These murders were devastating to San Francisco progressive politics. Dianne Feinstein, as president of the board of supes, was immediately sworn in as mayor. During the ensuing trial, White's defense rested on two factors, one now infamous as the "Twinkie Defense", that he was so depressed and suffering from diminished capacity by overdosing on junk food that he was incapable of making a premeditated plan. The second was more subtle, but relied heavily on White's insistence that Harvey Milk had "smirked" at him after he resigned. This insult to his "manhood" from a fag was a code the carefully selected jury understood. They found White guilty of voluntary manslaughter rather than first-degree murder.

I still believe if White had not gone on to murder Milk, he would have been found guilty of the planned political assassination that it was and would possibly have received the death penalty. The addition of Milk, not a popular figure outside of Castro Street, muddied the waters in the public eye.

The verdict was delivered at around 5 p.m. on May 21, 1979.

(Lesbians Against Police Violence contingent in the Lesbian/Gay Freedom Day Parade, June 1979, San Francisco)

At that time, I was a founding member of an organization called Lesbians Against Violence who worked against police violence in minority communities. We had followed the White trial closely, making the point that White's actions were in line with police training and his protection was coming from other cops. We planned a rally for the evening the verdict came in and I, along with my roommate and a few others, had created flyers and placed them around Castro Street earlier that day announcing the rally.

By the time we got to 18th and Castro around 4:30, a crowd had already begun. I plan to write a more detailed version of the events in a later post. The short version is, we (my organization of around two dozen lesbians) led the crowd down Market Street to City Hall, but numbers swelled along the way and the mood began shifting. By the time we were standing on the front step of City Hall, our backs to the ornate doors behind which was a mass of police tactical squads, there were 2000-3000 furious people waiting for our direction. We realized we'd lost control, and found a way to the sidelines to watch as 11 police cars were torched and virtually every window on the front of City Hall was broken.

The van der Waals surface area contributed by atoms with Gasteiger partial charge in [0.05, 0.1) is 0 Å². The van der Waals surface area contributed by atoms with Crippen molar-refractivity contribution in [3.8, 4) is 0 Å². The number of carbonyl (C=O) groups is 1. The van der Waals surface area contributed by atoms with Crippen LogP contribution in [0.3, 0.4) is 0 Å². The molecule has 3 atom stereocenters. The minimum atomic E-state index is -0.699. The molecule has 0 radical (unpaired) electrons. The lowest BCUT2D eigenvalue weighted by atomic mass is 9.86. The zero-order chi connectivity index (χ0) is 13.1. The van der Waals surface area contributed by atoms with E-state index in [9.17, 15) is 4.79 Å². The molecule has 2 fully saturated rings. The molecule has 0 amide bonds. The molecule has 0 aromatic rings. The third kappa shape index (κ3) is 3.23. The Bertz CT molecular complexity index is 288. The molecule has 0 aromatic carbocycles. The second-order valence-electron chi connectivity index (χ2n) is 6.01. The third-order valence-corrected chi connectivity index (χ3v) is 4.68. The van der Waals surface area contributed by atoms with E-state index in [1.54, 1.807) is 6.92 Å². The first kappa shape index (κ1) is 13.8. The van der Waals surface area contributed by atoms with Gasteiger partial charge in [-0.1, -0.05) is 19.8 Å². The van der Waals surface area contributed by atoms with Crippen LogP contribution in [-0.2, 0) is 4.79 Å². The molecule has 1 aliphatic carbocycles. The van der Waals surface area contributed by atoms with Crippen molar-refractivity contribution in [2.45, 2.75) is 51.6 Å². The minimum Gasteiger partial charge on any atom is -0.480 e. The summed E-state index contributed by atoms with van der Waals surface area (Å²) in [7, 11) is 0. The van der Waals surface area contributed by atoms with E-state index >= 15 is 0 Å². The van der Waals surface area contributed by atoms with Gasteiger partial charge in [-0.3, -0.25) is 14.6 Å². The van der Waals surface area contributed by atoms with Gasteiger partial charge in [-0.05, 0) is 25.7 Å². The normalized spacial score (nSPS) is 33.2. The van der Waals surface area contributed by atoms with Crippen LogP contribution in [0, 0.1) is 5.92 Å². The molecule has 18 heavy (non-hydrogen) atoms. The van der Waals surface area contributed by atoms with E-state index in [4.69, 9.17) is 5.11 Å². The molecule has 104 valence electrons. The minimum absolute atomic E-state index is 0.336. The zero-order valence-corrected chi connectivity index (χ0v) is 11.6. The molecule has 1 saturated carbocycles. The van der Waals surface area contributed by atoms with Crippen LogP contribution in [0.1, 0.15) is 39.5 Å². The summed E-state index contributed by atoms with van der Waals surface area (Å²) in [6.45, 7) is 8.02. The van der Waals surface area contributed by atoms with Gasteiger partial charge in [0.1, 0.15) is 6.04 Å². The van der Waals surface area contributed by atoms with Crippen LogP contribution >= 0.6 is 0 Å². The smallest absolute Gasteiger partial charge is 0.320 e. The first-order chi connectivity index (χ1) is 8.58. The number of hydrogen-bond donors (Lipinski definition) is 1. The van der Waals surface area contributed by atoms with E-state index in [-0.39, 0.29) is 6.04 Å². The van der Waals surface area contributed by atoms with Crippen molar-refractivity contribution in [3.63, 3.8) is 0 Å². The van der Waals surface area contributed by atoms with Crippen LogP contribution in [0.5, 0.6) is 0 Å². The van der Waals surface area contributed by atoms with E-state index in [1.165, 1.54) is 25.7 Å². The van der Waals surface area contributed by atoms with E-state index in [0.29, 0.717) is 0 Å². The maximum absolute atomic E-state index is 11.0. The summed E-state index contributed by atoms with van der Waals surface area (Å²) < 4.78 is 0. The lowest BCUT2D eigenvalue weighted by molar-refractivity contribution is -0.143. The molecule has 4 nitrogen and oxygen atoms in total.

It was the largest lesbian and gay riot in American history. I had no idea that at the time I was standing on the top step of City Hall, Dianne Feinstein was huddled in the basement, surrounded by a body guard. No one else knew this, either. I think if that mob had known, they would have gone after her. We all knew she was not Our Friend.

It was from this disaster that Feinstein launched her national career, running for mayor again, then for the Senate. I can't imagine her having risen through the ranks without this windfall of circumstances, despite her wealth and corporate connections. (According to Wikipedia, "In 2003, Feinstein was ranked the fifth wealthiest senator, with an estimated net worth of $26 million. By 2005 her net worth had increased to between $43 million and $99 million.")

I'll write more in the White Night Riots post about the police reprisal, the deals that were made in the aftermath (which Feinstein had a hand in), White's eventual suicide, and the eulogizing of Milk. I still feel a personal loss in the death of George Moscone, who was a gifted politician and would have gone on to do much good, likely on a state or national level.

Instead, we have Feinstein. I think when people don't actually earn their leaps forward, they have a responsibility to be humble and accountable to those who were passed over in their luck. We have not seen this from Feinstein. But it's never too late to help someone learn humility.